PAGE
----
Now that Swiss pension funds are making money, it seems as if companies and local authorities are reducing their contributions in remarkable style.

Top of the list is Kraft Jacobs Su-chard (Schweiz), with neither em-ployer nor employee paying any contributions this year. On average, each employee is saving CHF4,700 ($3,200).

PKE, the pension scheme for the Swiss electricity utilities, aims to cut contributions by a third. Textile machinery maker Rieter is financing early retirements with additional sums of Sfr60m, equal to 10% of its total assets.

After an extra pay-out last autumn, the SAirgroup is paying additional interest of 17% on the employer’s accounts. Hans Ulrich Singer of Sie-mens Schweiz, states that 1997 was the best year ever since he started managing the pension funds of the company in 1972. The fund put 7% of its assets into voluntary reserves for early retirements. Other schemes are seeking different but no less ambitious ways of making pay-outs.

In the public sector, distributing the the benefits is more controversial. Armin Braun, manager of the City of Zurich pension scheme admits that it s overfinanced to the tune of several hundred millions of francs. The pay-outs of the Canton of Zurich are well covered too. Both pension funds in-tend paying back, but will spread the extra payments over a number of years.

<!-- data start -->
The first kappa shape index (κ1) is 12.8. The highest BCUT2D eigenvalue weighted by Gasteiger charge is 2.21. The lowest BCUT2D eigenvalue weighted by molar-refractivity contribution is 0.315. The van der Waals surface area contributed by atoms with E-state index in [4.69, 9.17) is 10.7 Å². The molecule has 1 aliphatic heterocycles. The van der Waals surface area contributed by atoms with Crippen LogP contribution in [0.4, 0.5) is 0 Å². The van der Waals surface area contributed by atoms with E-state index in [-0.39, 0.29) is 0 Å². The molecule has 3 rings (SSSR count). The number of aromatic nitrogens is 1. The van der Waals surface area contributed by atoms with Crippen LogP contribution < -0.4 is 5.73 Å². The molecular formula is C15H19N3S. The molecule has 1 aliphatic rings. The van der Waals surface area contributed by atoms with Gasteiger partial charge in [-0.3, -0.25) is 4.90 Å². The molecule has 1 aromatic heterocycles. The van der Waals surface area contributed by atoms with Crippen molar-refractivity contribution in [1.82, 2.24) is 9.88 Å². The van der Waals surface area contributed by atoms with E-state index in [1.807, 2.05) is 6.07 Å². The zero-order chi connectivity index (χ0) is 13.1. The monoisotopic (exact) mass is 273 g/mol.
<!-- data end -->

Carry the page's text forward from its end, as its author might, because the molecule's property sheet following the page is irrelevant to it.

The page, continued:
According to provisional results, the liabilities of several big pension funds are covered 120% by assets. The City of Zurich and PKE are estimated to be reaching 140%. As Herman Greber, managing director of PKE points out: We do not need that much money.” This excellent financial position is the result of outstanding performances in recent years, last year in particular when the fund achieved 20% returns on securities.

While there are no performance surveys, it seems that mid-sized funds did well too. Intersec, which measures the results of 86 portfolios managed by banks, calculated an average return of 15.8% for mixed portfolios, with the main contribution coming from Swiss shares, which rose 56%.

Thanks to the non-profit oriented endowments of the eight Swiss banks and insurance companies in the KGAST-Club, even smaller pension funds fared well. According to Watson Wyatt, which measures the performance of these companies, the mixed portfolios returned 15.5%. Erich Solenthaler”